The possibility that terror group Boko Haram has a new leader who is willing to negotiate with the Nigerian government might be a tactic to recover from the ongoing violence and gather enough equipment and personnel to attack again, David Otto, chief executive of UK-based TGS Intelligence Consultants, told IBTimes UK.
It is believed that the group's leader Abubakar Shekau – who replaced Mohammed Yusuf in 2009, after he was killed in Nigerian police custody – has been ousted and Mahamat Daoud is the group's new head. The claims were made by Chad's President Idriss Deby weeks after Shekau failed to appear in the group's latest propaganda videos, triggering speculation regarding his fate. Deby also said that Daoud is willing to negotiate with the Nigerian government.
Neither Boko Haram nor the Nigerian government have confirmed the alleged change in the leadership. According to some analysts, Deby's claim is not reliable as the leader previously made remarks on Boko Haram that did not prove to be true. Earlier in 2015, Deby declared that he knew Shekau's whereabouts. He later backtracked on his claim.
Who are Nigeria's Boko Haram terrorists?
Boko Haram (recently renamed Iswap) fights against Western influence in Nigeria and aims to impose its version of Sharia law on the country. The group declared an Islamic caliphate in Gwoza, along the Cameroon border, in August 2014.
Boko Haram has raided several cities in the north of the country in a bid to take control of more land.
Three states − Adamawa, Borno and Yobe − have been under a state of emergency since May 2013, due to Boko Haram's attacks.
The group has killed at least 2,600 people since the beginning of 2015.
"If it is true that a new amir [leader] exists, it can also be that since Boko Haram has suffered so much casualty for the past couple of months, it may be feeling the heat and is looking for a breathing space to recover and gather enough momentum to fight back the military," Otto said.
"It may simply be a distraction for them to recover, rearm and recruit more militants. Or maybe they have been advised by the Islamic State (Isis) [to which the group pledged alliance] to seek a period of truce and have enough room to launch again."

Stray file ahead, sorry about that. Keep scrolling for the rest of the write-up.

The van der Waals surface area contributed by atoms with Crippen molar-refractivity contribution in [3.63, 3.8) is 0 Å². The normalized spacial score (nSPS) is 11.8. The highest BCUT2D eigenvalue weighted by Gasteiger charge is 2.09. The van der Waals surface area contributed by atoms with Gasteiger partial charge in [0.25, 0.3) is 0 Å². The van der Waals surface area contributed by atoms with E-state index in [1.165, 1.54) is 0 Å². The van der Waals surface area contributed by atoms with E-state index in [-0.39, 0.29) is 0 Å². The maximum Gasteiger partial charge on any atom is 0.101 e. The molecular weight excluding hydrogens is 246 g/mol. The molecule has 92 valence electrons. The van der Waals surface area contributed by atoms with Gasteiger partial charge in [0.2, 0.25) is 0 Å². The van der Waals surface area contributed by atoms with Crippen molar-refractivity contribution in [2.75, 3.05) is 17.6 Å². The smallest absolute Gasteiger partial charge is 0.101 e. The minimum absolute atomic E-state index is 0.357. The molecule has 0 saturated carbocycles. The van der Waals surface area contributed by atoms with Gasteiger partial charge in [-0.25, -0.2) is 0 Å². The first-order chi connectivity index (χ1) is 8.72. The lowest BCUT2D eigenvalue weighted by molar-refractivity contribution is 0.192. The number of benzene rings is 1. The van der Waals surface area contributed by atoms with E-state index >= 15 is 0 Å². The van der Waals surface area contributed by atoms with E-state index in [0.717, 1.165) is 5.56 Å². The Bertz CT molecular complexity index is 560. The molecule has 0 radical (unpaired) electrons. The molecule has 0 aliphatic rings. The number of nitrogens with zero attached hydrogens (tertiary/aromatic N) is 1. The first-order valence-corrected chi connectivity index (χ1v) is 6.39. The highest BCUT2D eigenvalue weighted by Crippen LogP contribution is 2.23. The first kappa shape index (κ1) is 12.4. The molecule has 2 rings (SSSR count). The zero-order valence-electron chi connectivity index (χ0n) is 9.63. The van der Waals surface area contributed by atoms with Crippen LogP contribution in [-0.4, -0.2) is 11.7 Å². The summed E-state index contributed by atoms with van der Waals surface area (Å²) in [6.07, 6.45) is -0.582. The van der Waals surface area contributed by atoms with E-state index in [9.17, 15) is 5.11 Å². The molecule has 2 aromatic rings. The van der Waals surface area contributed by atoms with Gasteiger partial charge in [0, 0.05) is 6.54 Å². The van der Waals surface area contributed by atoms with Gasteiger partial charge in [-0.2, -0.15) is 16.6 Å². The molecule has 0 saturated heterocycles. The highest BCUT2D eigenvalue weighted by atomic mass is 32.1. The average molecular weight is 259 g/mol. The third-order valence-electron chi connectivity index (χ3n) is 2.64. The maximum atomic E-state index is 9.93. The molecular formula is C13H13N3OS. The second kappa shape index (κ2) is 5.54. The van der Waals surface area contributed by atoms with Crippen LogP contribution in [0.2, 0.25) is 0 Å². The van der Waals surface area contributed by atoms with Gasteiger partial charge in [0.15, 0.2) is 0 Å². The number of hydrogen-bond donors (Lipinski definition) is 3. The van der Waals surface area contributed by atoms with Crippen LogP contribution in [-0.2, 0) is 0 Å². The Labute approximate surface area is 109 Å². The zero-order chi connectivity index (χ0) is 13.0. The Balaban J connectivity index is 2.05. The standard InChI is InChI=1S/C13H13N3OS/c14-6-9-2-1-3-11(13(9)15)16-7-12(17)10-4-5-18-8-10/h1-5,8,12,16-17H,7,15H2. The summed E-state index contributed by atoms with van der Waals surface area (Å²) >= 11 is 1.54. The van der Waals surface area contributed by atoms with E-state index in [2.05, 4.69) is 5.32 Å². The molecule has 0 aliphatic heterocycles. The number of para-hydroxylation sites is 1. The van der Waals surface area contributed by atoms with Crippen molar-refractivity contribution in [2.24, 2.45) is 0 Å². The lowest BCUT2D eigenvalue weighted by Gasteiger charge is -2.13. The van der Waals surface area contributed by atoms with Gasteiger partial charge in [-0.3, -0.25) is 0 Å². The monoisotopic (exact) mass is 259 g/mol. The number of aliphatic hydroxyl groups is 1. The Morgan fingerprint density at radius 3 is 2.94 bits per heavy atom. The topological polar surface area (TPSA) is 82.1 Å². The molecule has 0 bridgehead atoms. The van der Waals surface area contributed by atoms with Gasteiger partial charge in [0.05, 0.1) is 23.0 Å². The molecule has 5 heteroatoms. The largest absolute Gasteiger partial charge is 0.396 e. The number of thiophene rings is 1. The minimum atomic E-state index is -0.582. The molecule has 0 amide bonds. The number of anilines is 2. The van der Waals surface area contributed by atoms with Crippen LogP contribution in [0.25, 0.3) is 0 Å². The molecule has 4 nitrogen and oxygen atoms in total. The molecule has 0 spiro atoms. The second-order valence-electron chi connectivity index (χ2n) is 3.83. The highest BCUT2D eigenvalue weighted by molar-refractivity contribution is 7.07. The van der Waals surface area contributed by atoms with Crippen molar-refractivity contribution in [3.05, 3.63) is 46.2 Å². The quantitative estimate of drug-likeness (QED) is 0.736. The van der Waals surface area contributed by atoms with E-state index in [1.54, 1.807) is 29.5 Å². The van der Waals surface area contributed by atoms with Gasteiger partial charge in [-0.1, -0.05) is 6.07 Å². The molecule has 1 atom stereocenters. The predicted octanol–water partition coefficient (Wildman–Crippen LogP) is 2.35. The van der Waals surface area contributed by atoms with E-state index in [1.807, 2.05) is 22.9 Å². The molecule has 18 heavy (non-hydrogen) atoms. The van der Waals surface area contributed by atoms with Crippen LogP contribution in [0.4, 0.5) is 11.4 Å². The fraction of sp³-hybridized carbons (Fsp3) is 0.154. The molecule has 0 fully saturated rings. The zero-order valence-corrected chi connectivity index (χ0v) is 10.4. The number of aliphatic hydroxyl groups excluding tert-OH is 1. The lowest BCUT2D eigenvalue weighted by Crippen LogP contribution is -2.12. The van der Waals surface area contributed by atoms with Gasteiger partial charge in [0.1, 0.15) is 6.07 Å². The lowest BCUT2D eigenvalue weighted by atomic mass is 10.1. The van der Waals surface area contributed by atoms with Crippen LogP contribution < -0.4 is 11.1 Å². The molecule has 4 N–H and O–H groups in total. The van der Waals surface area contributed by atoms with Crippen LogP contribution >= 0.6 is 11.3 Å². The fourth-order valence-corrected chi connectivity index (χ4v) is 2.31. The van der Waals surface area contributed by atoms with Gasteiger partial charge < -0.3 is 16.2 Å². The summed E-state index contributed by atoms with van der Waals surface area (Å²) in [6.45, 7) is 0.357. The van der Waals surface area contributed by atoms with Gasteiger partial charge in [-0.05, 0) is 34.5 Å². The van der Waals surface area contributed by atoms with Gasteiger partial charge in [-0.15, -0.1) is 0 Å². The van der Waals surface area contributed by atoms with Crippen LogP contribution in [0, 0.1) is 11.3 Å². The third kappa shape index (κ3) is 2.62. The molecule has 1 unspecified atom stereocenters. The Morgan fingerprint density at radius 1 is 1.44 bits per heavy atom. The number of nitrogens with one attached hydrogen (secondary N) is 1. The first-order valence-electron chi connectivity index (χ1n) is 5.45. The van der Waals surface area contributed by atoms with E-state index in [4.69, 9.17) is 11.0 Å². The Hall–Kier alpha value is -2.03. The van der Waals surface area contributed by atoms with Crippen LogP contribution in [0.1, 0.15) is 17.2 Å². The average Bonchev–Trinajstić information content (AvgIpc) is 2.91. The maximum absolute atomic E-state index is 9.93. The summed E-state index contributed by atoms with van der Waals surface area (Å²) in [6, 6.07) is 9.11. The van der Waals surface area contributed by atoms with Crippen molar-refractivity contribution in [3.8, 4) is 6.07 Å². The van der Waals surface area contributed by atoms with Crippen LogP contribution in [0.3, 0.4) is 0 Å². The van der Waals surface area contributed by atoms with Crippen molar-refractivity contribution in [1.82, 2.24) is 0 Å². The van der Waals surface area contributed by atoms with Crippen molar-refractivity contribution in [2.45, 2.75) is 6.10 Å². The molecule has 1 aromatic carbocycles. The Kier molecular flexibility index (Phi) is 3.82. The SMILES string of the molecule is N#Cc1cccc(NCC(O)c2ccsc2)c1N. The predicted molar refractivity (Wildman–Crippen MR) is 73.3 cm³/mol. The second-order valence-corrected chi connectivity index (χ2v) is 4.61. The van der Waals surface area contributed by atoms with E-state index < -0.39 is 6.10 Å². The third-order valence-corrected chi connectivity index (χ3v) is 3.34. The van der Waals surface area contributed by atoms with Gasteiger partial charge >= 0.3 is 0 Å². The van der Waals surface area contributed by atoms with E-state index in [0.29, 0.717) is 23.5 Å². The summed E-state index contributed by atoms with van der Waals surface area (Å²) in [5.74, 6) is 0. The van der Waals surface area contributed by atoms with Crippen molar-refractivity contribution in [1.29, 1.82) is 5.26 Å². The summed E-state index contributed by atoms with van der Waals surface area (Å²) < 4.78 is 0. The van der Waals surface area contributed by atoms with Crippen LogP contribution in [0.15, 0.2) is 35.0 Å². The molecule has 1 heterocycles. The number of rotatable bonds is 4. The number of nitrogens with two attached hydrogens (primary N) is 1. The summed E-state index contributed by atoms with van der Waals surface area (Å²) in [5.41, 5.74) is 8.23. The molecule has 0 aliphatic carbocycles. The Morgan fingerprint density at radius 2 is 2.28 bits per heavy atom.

Otto added that it is very unlikely that any Islamic group associated with IS is willing to negotiate with a government that IS considers to be infidel. "Boko Haram cannot be seen to negotiate with the government of Nigeria or Chad at this stage in time without deep suspicions of the existence of an ulterior motive," he said and added that even if Boko Haram has a new leader, it will be still carrying out deadly attacks in Nigeria and neighbouring countries as part of its insurgency that aims to establish an Islamic caliphate.
"If Shakau does not contradict the recent statement and we agree that he is no more alive, it will, in my opinion, not make any much difference to the modus operandi or level of lethality of Boko Haram operations," he said.
"Whether Shakau is dead, alive or replaced by Mahamat Daoud or anyone else, a change of the amir really makes no difference to the solution to the Boko Haram issues that made the organisation go wild from 2009 and eventually linking up with ISIL(Isis). What is clear is that Boko Haram leadership have no realistic aims or objectives to sit comfortably on the negotiation table with the Nigerian government."
Otto also said that the Nigerian government, which said it is willing to start negotiations with the terrorists, should set up a comprehensive program to assists those who want to leave the terror organisation as well as eradicate those factors, such as corruption, poverty and intolerance, that drive terrorism.
Boko Haram has killed thousands of people since its insurgency became violent in 2009. The Nigerian army announced that a new task force – consisting of 8,700 troops from Nigeria, Niger, Chad, Cameroon and Benin – is ready to step up in the fight against the terrorists.
In a previous interview with IBTimes UK, Nigeria's defence spokesperson Rabe Abubakar said that whether the group has a new leader or not, the countries involved in the regional offensive must focus on restoring stability.